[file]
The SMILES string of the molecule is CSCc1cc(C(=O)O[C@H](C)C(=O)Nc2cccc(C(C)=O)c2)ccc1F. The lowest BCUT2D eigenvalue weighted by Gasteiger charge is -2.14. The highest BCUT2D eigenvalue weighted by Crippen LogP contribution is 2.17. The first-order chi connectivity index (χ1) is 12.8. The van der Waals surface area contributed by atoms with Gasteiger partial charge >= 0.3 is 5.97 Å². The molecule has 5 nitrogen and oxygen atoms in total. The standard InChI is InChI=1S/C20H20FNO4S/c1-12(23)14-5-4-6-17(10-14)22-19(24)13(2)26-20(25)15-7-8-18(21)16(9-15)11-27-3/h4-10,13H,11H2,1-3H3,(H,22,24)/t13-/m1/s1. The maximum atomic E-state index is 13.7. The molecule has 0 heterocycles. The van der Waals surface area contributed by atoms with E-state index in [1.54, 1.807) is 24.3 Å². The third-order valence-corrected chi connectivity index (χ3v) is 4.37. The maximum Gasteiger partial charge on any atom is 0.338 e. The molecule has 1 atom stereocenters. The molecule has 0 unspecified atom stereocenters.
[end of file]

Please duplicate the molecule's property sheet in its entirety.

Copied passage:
The SMILES string of the molecule is CSCc1cc(C(=O)O[C@H](C)C(=O)Nc2cccc(C(C)=O)c2)ccc1F. The lowest BCUT2D eigenvalue weighted by Gasteiger charge is -2.14. The highest BCUT2D eigenvalue weighted by Crippen LogP contribution is 2.17. The first-order chi connectivity index (χ1) is 12.8. The van der Waals surface area contributed by atoms with Gasteiger partial charge >= 0.3 is 5.97 Å². The molecule has 5 nitrogen and oxygen atoms in total. The standard InChI is InChI=1S/C20H20FNO4S/c1-12(23)14-5-4-6-17(10-14)22-19(24)13(2)26-20(25)15-7-8-18(21)16(9-15)11-27-3/h4-10,13H,11H2,1-3H3,(H,22,24)/t13-/m1/s1. The maximum atomic E-state index is 13.7. The molecule has 0 heterocycles. The van der Waals surface area contributed by atoms with E-state index in [1.54, 1.807) is 24.3 Å². The third-order valence-corrected chi connectivity index (χ3v) is 4.37. The maximum Gasteiger partial charge on any atom is 0.338 e. The molecule has 1 atom stereocenters. The molecule has 0 unspecified atom stereocenters.